Best Small Horn speaker? Horn speaker lovers. (Piano sound)

Willgolf

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Jul 22, 2019
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Phoenix, Az
I bought a pair of Viking acoustics Berlin's last summer. I live in Santa Fe so I able to audition them. I wasn't looking for another pair of speakers but once I heard them I wanted them. What i like about them is their smallish size and big sound. My room is 17x17. They work perfectly in my room. With my other speakers I use a pair of subs. Not needed with the Berlins. David's technology of porting the bass through the horn is in unusual but delivers great bass. Deep and tight. The mids and highs are also exemplary. I'm very happy with them till I move up to L'instrument in a year or so.
John
Did you get a chance to hear my Grande Voix's while David had them in his studio? I think you might bypass L'Instrument for your next speakers. My only option is the Gottenberg's. LOL. Thankfully I love the GV's.
 

djsina2

Well-Known Member
May 31, 2019
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Yes I did hear the Grande Voix. Incredible. The sound filled his cavernous studio. Problem is they are way to big for my room.
If I had a bigger room I’d get the Fantom. My Berlin R mk3 will hopefully arrive in another few weeks.
 

Willgolf

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Jul 22, 2019
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Phoenix, Az
If I had a bigger room I’d get the Fantom. My Berlin R mk3 will hopefully arrive in another few weeks.
I DID HEARTHE FANTOMS. THEY ARE VERY GOOD ALSO. I have not hear L'Instrument but I would think in a smaller room they would explode with sound.
 

marmota

Well-Known Member
Feb 3, 2016
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"Small" and "horn" are mutually exclusive words, even more so if your objective is a convincing reproduction of piano, and even more so if you want to use low powered amplifiers. "Cheating" with a driver loaded to a TQWT instead of a horn may be your closest option. With such priorities and the small room size, I'll look at something like the Cessaro Chopin, which is smaller than it's successor Wagner. Downside is that, due to being discontinued, it may not be available for audition at a dealearship unless it is a used or ex-demo pair. I have not heard the Chopin, but it is a speaker I plan to hear and probably buy if I like due to it's characteristics and relatively low used price. Ditto for the Horning Eufrodite, it may be a tad big for your space, but due to having 39300391 different revisions, used prices are ridiculously low compared to new.
 

loki1957

Well-Known Member
Sep 19, 2012
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Santa Fe NM
I must say that the Berlin's are very good speakers and I'm very happy with them. I have a problem with upgrading things every 2 years.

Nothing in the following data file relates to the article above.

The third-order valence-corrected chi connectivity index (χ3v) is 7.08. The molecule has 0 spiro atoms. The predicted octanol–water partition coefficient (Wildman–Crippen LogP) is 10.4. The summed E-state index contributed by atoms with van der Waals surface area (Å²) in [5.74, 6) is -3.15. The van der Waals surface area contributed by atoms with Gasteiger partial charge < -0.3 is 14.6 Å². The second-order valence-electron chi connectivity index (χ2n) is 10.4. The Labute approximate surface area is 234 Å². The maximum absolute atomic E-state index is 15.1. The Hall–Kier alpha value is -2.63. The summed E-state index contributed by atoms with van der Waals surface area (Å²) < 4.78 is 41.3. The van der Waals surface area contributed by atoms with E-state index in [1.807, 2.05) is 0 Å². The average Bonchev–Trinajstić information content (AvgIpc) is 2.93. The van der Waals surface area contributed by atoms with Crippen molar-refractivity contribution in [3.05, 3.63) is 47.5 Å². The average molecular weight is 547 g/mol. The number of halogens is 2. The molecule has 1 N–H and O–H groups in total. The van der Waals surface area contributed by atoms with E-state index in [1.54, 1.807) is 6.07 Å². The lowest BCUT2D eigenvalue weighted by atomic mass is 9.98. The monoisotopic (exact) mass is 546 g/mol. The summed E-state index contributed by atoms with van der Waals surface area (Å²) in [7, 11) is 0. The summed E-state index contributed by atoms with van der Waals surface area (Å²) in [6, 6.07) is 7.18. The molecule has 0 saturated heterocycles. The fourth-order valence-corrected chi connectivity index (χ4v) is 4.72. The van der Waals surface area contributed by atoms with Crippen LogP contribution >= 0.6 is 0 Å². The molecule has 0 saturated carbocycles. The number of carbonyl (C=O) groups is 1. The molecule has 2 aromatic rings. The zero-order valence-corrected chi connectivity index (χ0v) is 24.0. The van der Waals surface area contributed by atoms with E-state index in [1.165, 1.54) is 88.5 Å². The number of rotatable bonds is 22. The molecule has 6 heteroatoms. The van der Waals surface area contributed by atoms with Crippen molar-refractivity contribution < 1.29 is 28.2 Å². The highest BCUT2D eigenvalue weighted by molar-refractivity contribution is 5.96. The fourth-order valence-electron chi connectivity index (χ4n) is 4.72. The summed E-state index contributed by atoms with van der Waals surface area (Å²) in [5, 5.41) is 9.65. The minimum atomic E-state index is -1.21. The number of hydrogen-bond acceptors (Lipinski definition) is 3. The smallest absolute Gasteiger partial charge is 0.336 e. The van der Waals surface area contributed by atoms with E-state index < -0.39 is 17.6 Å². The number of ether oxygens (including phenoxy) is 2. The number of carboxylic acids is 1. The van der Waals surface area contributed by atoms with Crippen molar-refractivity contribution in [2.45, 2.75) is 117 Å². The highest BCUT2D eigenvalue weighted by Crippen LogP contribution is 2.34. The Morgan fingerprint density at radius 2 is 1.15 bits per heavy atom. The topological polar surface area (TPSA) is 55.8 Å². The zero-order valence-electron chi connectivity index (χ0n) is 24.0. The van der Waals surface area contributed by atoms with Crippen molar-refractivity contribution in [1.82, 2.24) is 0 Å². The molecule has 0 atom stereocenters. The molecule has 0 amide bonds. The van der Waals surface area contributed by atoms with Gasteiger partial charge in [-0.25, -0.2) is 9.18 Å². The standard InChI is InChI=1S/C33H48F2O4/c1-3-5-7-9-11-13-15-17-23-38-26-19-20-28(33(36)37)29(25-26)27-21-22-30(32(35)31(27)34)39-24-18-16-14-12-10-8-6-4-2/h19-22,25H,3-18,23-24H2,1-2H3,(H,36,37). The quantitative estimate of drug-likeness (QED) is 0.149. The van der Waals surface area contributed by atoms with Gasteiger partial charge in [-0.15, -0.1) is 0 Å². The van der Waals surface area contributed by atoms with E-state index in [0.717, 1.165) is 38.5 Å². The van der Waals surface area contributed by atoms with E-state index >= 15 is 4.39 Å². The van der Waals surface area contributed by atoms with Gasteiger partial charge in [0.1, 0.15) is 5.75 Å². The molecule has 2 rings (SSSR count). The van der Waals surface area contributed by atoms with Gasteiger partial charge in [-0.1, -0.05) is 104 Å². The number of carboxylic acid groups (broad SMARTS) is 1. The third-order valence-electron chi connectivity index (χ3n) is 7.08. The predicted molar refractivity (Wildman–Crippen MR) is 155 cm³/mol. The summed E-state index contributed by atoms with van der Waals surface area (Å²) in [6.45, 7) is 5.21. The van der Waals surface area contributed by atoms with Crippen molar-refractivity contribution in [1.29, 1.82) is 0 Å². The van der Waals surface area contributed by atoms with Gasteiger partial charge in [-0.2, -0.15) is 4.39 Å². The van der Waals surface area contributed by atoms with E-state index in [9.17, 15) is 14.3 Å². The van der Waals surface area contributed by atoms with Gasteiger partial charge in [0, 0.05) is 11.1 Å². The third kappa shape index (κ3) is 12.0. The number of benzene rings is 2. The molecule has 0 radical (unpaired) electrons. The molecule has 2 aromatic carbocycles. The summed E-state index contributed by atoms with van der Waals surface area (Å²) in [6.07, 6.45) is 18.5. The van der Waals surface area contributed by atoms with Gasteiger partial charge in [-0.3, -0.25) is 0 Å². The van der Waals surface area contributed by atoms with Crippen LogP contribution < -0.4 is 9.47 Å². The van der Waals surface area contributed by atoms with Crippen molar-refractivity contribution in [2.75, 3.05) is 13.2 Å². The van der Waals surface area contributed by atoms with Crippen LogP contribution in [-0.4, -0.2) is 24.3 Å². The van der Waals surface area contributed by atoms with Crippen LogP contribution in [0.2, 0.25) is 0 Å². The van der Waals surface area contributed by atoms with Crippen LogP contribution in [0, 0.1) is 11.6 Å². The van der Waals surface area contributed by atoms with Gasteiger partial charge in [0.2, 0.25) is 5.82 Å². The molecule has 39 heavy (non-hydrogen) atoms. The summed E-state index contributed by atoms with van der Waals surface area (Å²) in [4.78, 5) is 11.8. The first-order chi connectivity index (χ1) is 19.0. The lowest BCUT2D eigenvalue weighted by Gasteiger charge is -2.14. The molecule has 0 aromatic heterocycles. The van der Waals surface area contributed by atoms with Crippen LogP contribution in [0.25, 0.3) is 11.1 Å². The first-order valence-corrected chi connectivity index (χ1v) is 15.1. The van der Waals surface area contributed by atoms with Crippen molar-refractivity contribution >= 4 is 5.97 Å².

morricab

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Apr 25, 2014
5,790
2,085
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Switzerland
"Small" and "horn" are mutually exclusive words, even more so if your objective is a convincing reproduction of piano, and even more so if you want to use low powered amplifiers. "Cheating" with a driver loaded to a TQWT instead of a horn may be your closest option. With such priorities and the small room size, I'll look at something like the Cessaro Chopin, which is smaller than it's successor Wagner. Downside is that, due to being discontinued, it may not be available for audition at a dealearship unless it is a used or ex-demo pair. I have not heard the Chopin, but it is a speaker I plan to hear and probably buy if I like due to it's characteristics and relatively low used price. Ditto for the Horning Eufrodite, it may be a tad big for your space, but due to having 39300391 different revisions, used prices are ridiculously low compared to new.
Both my main speakers (Odeon La Boheme) and my project system (Supravox Alizee + horn) “cheat” using a high sensitivity wideband cone and a horn loaded compression driver tweeter. Piano on the La Bohemes is one of the more realistic I have heard, especially with what I call “action” on the piano itself. Dynamic scaling is also superb.
 

marmota

Well-Known Member
Feb 3, 2016
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Both my main speakers (Odeon La Boheme) and my project system (Supravox Alizee + horn) “cheat” using a high sensitivity wideband cone and a horn loaded compression driver tweeter. Piano on the La Bohemes is one of the more realistic I have heard, especially with what I call “action” on the piano itself. Dynamic scaling is also superb.

It's a very interesting topology, and certainly a very good option for getting proper dynamics and high sensitivity because it allows the use of high sensitivity, very low qts (low mass + huge magnets) drivers that wouldn't work that well in more conventional bass reflex or sealed enclosures. Also, some constructions use the TQWT/horn gain and room placement close to corners to avoid a baffle step circuit, and as such they have simpler, more efficient crossovers. This kind of speaker + low power SET is a very wise choice for a small-medium size room IMHO.
 
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morricab

Well-Known Member
Apr 25, 2014
5,790
2,085
553